Pitch Perfect @ Byron

The Byron Bay Writers Festival has been ahhhhh-mazing! It’s been on the Vision Board since 2013. And I’m addicted. It’s like a three-day feast of ideas, conversation and story. For little old me from regional NSW, it was like a big cultural shot in the arm and I can only hope it sustains me until next year.

Totes stoked to be at this festival.  Yep - totes stoked.

Totes stoked to be at this festival. Yep – totes stoked.

The last session I went to on Saturday arvo was Pitch Perfect and it was fantastic! I made a bunch of notes so I could share them with the Posse and you – our devoted readers.

So Pitch Perfect worked like this. Earlier this year, the Byron Bay Writers Festival called for entries into the Pitch Perfect competition. Writers submitted manuscripts in the hope of winning a chance to pitch to real live agents and publishers. A panel of Festival Co-ordinators sifted through these manuscripts and selected three to go through to the Pitch Perfect Panel competition. Before the Pitch Perfect event, these lucky writers had the luxury of a “pitching mentorship” with Dr Jesse Blackadder.

At the Pitch Perfect event, the three writers were then allowed five minutes each to pitch their novel to a panel of publishers/agents who may (or may not) ask to read the rest of the manuscript.

From L-R, the back of Cate Paterson, the back of Alex Adsett, the back of Sophie Hamley

From L-R, the back of Cate Paterson, the back of Alex Adsett, the back of Sophie Hamley

On the panel was:

Cate Paterson – Publishing Director of Pan Macmillan

Alex Adsett – Consultant and Literary Agent, manager of Alex Adsett Publishing Services.

Sophie Hamley – non-fiction publisher Hachette Australia

The three writers waiting to pitch looked pale and sickly. All the mentoring in the world can’t prepare you for a panel like that. Also palpable in the tent that afternoon was the sense of opportunity. The fortune of these wannabe writers could turn within the hour and their manuscripts could make the heroic leap from the slush pile to the desk. I didn’t know any of the pitching writers personally, but as I watched them chew their nails, slide their hands into pockets and fidget their feet I found myself hoping and hoping that they’d hear each panel member say the magic words “I’m in!”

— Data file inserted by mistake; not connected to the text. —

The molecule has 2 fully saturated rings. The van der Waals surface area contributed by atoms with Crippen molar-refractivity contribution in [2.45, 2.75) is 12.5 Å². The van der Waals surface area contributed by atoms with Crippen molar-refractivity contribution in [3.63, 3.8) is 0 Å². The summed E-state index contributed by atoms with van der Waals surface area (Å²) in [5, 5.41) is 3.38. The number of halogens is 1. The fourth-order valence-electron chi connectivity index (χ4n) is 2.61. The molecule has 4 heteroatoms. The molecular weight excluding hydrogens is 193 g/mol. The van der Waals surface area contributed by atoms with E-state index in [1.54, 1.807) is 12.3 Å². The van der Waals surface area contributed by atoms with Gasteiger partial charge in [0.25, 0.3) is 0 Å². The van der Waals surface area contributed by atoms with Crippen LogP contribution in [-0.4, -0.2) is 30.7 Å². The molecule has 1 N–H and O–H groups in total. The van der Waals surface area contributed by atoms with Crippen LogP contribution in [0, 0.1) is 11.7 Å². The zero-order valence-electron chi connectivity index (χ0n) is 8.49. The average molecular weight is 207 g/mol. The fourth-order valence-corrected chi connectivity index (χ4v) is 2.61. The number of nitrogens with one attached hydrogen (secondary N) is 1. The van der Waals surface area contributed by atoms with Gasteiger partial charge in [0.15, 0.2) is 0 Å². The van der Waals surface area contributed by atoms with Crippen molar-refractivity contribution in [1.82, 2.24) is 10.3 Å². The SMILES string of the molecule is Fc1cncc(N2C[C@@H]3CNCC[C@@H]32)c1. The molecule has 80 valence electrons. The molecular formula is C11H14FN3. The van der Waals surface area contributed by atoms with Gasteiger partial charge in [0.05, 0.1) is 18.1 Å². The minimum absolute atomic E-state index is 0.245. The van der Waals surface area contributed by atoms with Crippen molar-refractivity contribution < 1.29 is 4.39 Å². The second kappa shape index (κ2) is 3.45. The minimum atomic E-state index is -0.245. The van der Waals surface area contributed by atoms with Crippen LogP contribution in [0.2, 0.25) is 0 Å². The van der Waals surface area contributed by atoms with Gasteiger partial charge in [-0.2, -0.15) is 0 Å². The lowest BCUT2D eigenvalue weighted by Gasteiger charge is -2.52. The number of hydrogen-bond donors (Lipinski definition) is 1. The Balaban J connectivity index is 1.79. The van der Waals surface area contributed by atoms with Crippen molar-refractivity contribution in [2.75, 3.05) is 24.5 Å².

The three pitchers from L-R are Megan, Claire and Cynthis.  Here they are debriefing with panel chair Zachary after giving their pitches.

The three pitchers from L-R are Megan, Claire and Cynthia. Here they are debriefing with panel chair Zachary after giving their pitches.

The first pitcher/writer was Claire and she was pitching a series of three crime novels. Her pitch included a basic rundown of the plot in the first book and then more broadly how it spans three books. She described her protagonist in terms of characters from books and TV; “She’s X meets Y, if X and Y wore dresses!” She read a tiny excerpt from the manuscript and promised a strong main character with a solid ensemble cast. I felt like it was a good pitch that captured the pacey, gritty voice of the manuscript. But it wasn’t me she had to impress…

Sophie Hamley said “I’m in”

Alex Adsett said “I’m in”

Cate Paterson said “I’m in”

First writer/pitcher nervously takes to the podium.  I was dying a thousand deaths for her and I didn't even know her!

First writer/pitcher nervously takes to the podium. I was dying a thousand deaths for her and I didn’t even know her!